However, it appears teens have not increased their use of highly effective contraceptive methods such as intrauterine devices and they continue to use withdrawal, which is one of the least effective ways to prevent pregnancy.
"One of the goals in this report is to look at factors that influence teen childbearing," said Gladys M. Martinez, statistician at the CDC's National Center for Health Statistics and one of the authors of the report, which was released on Wednesday.
The researchers looked at sexual activity and contraceptive use, which are the direct determinants of whether a person gets pregnant, Martinez said. These factors are influenced in turn by other factors, such as teens' living conditions, which were not examined in the current report.
The study found that 44% of females and 47% of males in the 15- to 19-year-old age group reported having had sex between 2011 and 2013, the years that the teens were surveyed. Those rates have not changed from the previous survey period, 2006 to 2010, although they are much lower than in 1988 when 51% of females and 60% of males in this age group reported having had sex.
The researchers also used the survey data from 2011 to 2013 to determine the likelihood of teens in each age group having had sex, which had not been done in previous reports. They found that 13% and 18% of 15-year-old females and males, respectively, had had sex. Among the 18-year-olds, the rate was up to 68% of females and 69% of males.
Similar to the trend in sexual activity among teens, the rate of contraceptive use does not seem to have changed much, at least between the 2002, 2006 and 2011 to 2013 survey periods. For example, 97% of female teens in 2011 to 2013 reported having used a condom at least once, compared with 94% in 2002.
The researchers also looked at a number of other contraceptive methods, and how many female teens reported ever using one of them. The rates of using the pill or withdrawal have been about 55% to 60% since 2002; use of intrauterine devices was 3% in both 2006 to 2011 and 2011 to 2013.
The exceptions included the use of Depo Provera injectable birth control, which dropped from 21% in 2002 to 15% in 2011 to 2013. The use of emergency contraception increased from 8% in 2002 to 22% in 2011 to 2013, possibly because it is now available to women 15 and older without a prescription.
However, the rates in this report only reveal how often teens have ever used contraception such as a condom, not how consistently they use it, said Laura Lindberg, principle research scientist at the Guttmacher Institute. "What is going to drive the teen pregnancy rate and protection from STDs is using it every time you have sex," she said.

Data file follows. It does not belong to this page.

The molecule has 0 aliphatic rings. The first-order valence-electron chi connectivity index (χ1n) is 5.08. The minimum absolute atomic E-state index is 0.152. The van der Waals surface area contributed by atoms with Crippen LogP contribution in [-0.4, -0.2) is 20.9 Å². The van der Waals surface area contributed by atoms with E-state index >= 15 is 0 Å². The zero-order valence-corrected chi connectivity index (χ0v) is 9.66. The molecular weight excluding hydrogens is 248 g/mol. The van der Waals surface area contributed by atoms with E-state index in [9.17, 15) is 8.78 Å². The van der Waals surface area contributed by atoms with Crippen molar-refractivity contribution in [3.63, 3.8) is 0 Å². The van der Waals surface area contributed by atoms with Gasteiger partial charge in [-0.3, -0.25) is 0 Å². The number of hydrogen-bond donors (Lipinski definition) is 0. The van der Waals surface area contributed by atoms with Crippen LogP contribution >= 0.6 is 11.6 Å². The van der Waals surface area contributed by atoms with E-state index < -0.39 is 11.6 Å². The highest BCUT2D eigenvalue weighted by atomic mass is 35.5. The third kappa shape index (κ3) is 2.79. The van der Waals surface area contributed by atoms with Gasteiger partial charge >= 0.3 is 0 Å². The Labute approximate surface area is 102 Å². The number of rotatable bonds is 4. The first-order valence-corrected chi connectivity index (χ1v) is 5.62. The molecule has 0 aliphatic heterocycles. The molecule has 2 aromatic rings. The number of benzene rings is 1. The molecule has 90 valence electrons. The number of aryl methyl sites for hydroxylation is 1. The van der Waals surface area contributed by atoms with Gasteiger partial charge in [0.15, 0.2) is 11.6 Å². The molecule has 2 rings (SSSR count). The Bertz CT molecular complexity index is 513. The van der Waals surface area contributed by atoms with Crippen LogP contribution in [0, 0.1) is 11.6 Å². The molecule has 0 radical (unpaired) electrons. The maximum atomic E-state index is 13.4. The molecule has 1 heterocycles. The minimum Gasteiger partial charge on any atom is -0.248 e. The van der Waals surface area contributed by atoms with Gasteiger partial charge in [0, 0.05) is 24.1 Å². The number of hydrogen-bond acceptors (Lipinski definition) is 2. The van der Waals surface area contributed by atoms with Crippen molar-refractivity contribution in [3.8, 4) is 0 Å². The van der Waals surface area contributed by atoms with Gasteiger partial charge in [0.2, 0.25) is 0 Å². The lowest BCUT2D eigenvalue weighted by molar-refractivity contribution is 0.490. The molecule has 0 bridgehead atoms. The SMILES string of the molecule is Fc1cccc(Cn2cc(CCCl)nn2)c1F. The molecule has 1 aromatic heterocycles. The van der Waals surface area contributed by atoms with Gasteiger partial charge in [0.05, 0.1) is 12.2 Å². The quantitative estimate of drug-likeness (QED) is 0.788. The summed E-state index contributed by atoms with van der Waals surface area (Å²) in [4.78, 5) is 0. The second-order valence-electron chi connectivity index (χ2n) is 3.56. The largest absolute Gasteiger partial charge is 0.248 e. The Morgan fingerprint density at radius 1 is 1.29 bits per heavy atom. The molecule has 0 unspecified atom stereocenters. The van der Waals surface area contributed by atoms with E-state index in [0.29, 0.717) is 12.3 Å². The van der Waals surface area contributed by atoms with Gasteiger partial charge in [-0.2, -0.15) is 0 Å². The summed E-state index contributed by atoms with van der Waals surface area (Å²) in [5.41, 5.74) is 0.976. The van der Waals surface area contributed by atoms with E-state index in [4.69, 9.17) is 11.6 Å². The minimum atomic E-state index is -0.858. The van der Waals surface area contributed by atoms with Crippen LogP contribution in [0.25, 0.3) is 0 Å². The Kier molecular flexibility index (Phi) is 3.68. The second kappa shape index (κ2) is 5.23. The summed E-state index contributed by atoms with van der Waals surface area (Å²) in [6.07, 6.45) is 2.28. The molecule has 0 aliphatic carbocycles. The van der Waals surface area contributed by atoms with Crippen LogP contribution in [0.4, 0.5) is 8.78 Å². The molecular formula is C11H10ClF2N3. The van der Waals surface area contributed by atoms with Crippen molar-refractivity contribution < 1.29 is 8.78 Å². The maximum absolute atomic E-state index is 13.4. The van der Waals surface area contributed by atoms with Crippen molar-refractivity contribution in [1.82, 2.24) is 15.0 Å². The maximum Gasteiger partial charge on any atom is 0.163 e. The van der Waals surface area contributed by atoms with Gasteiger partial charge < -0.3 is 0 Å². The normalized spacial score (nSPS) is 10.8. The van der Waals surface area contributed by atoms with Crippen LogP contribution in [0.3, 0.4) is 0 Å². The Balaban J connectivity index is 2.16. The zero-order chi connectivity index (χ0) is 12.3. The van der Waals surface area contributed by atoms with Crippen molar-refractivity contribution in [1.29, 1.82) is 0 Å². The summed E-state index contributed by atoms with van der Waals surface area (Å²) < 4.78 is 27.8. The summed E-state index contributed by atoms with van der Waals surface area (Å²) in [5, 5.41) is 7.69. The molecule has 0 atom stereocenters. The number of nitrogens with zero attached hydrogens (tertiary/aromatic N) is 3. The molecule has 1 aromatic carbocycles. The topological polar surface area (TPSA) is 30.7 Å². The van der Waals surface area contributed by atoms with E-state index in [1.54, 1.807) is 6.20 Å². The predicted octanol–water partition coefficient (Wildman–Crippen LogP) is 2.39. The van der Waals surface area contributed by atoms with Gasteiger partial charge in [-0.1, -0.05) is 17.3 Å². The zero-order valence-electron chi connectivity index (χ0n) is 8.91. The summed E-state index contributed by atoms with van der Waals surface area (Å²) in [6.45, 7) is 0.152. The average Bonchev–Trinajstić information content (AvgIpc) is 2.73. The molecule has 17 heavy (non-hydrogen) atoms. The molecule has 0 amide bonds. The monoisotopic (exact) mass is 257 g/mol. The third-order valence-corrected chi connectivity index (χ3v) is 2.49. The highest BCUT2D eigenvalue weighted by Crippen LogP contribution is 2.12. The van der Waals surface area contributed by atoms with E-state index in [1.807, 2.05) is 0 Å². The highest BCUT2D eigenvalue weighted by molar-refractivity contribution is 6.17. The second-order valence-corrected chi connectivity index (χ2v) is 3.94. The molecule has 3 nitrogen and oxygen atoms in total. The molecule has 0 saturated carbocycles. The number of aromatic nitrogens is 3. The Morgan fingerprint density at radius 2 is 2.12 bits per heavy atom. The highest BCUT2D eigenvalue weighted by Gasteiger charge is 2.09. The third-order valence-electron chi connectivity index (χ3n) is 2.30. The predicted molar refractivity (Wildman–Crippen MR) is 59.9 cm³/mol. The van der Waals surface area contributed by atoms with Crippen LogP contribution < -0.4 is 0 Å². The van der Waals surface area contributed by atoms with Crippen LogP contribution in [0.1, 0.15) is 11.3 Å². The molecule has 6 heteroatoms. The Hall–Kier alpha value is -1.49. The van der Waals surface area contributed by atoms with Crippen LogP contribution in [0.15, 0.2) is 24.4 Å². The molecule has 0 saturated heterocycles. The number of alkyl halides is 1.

Lindberg suspects that teens are actually using contraception more in recent years because the rate of teen pregnancy has been declining dramatically since the mid-2000s, yet there has not been a steep drop in the rate of teen sex.
Even though the current CDC study reported a 25-year low for teen sexual activity, the time between 1988 and 1995 is really what is responsible for this decline, when there was increased education about sex in response to the HIV epidemic, and the rate of sexual activity has not changed much since then, Lindberg said.
It is not a concern to Lindberg that the rate of sexual activity might not really have been tapering off in the last couple decades "It's normal for teenagers by the time they enter young adulthood to be having sex, so I don't want to problematize that," Lindberg said. "We want the rate of regular contraceptive use to be as high as possible, and we want healthy relationships," she added.
The study found that teens who waited until they were in their late teens (18 and 19) before having sex were more likely to use contraception the first time they had sex, possibly because they were more educated about sex and pregnancy, said Martinez, the study author. And female teens who did not use contraception the first time they had sex were two to five times more likely to have a baby during their teen years.
"First sex is a very key point because it sets you up on a trajectory of what you're likely to do later on," Martinez said.
There can be a number of negative consequences to teenagers having children. "One of the major concerns is that the child has a greater chance of being raised in poverty and the mother's education and employment may be limited [and] the father may be less involved," Lindberg said.
The researchers used data from in-person surveys of more than 2,000 female and male teenagers in households across the U.S. as part of the National Survey of Family Growth.